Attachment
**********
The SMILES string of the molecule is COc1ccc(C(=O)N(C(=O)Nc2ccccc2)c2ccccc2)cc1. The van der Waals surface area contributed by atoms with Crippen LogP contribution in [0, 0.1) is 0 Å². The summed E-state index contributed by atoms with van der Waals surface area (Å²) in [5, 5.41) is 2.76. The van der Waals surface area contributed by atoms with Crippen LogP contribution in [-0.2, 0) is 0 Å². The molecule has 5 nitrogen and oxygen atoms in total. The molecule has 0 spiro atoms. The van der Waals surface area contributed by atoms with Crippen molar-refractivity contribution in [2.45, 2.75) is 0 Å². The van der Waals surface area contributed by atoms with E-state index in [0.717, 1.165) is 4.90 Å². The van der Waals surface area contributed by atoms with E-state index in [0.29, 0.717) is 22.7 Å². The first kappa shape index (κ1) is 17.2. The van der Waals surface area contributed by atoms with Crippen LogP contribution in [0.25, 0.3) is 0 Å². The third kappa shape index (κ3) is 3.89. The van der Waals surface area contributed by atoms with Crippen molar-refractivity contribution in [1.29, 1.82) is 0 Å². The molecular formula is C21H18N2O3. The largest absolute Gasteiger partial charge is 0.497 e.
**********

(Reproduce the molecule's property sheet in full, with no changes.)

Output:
The SMILES string of the molecule is COc1ccc(C(=O)N(C(=O)Nc2ccccc2)c2ccccc2)cc1. The van der Waals surface area contributed by atoms with Crippen LogP contribution in [0, 0.1) is 0 Å². The summed E-state index contributed by atoms with van der Waals surface area (Å²) in [5, 5.41) is 2.76. The van der Waals surface area contributed by atoms with Crippen LogP contribution in [-0.2, 0) is 0 Å². The molecule has 5 nitrogen and oxygen atoms in total. The molecule has 0 spiro atoms. The van der Waals surface area contributed by atoms with Crippen molar-refractivity contribution in [2.45, 2.75) is 0 Å². The van der Waals surface area contributed by atoms with E-state index in [0.717, 1.165) is 4.90 Å². The van der Waals surface area contributed by atoms with E-state index in [0.29, 0.717) is 22.7 Å². The first kappa shape index (κ1) is 17.2. The van der Waals surface area contributed by atoms with Crippen LogP contribution in [0.25, 0.3) is 0 Å². The third kappa shape index (κ3) is 3.89. The van der Waals surface area contributed by atoms with Crippen molar-refractivity contribution in [1.29, 1.82) is 0 Å². The molecular formula is C21H18N2O3. The largest absolute Gasteiger partial charge is 0.497 e.